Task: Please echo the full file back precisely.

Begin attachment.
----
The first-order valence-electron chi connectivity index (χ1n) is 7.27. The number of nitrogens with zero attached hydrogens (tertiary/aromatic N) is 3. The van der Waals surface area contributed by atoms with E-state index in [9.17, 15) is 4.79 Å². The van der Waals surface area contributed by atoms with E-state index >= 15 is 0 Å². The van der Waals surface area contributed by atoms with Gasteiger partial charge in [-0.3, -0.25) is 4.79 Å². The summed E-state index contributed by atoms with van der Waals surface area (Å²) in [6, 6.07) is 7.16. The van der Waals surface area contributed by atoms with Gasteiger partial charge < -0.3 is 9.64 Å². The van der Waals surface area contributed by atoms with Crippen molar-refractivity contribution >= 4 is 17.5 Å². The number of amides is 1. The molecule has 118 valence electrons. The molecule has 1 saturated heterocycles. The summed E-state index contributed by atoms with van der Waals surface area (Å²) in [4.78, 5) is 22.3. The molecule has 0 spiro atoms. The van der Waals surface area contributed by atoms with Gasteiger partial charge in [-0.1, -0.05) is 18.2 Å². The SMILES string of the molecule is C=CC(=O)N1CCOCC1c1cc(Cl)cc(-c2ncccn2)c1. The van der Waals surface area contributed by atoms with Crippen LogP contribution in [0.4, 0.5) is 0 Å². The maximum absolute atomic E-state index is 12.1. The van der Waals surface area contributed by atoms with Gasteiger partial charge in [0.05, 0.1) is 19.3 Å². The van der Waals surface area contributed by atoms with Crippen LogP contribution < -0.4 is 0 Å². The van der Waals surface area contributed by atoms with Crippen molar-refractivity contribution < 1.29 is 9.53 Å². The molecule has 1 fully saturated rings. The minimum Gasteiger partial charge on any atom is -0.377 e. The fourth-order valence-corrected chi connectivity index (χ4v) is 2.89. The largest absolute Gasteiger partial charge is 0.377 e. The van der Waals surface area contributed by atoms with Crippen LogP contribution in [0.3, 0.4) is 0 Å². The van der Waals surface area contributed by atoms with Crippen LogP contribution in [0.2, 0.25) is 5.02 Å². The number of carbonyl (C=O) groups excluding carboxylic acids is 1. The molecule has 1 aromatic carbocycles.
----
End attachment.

The first-order valence-electron chi connectivity index (χ1n) is 7.27. The number of nitrogens with zero attached hydrogens (tertiary/aromatic N) is 3. The van der Waals surface area contributed by atoms with E-state index in [9.17, 15) is 4.79 Å². The van der Waals surface area contributed by atoms with E-state index >= 15 is 0 Å². The van der Waals surface area contributed by atoms with Gasteiger partial charge in [-0.3, -0.25) is 4.79 Å². The summed E-state index contributed by atoms with van der Waals surface area (Å²) in [6, 6.07) is 7.16. The van der Waals surface area contributed by atoms with Gasteiger partial charge < -0.3 is 9.64 Å². The van der Waals surface area contributed by atoms with Crippen molar-refractivity contribution >= 4 is 17.5 Å². The number of amides is 1. The molecule has 118 valence electrons. The molecule has 1 saturated heterocycles. The summed E-state index contributed by atoms with van der Waals surface area (Å²) in [4.78, 5) is 22.3. The molecule has 0 spiro atoms. The van der Waals surface area contributed by atoms with Gasteiger partial charge in [-0.1, -0.05) is 18.2 Å². The SMILES string of the molecule is C=CC(=O)N1CCOCC1c1cc(Cl)cc(-c2ncccn2)c1. The van der Waals surface area contributed by atoms with Crippen LogP contribution in [0.4, 0.5) is 0 Å². The maximum absolute atomic E-state index is 12.1. The van der Waals surface area contributed by atoms with Gasteiger partial charge in [0.05, 0.1) is 19.3 Å². The van der Waals surface area contributed by atoms with Crippen LogP contribution < -0.4 is 0 Å². The van der Waals surface area contributed by atoms with Crippen molar-refractivity contribution < 1.29 is 9.53 Å². The molecule has 1 fully saturated rings. The minimum Gasteiger partial charge on any atom is -0.377 e. The fourth-order valence-corrected chi connectivity index (χ4v) is 2.89. The largest absolute Gasteiger partial charge is 0.377 e. The van der Waals surface area contributed by atoms with Crippen LogP contribution in [0.3, 0.4) is 0 Å². The van der Waals surface area contributed by atoms with Crippen LogP contribution in [0.2, 0.25) is 5.02 Å². The number of carbonyl (C=O) groups excluding carboxylic acids is 1. The molecule has 1 aromatic carbocycles.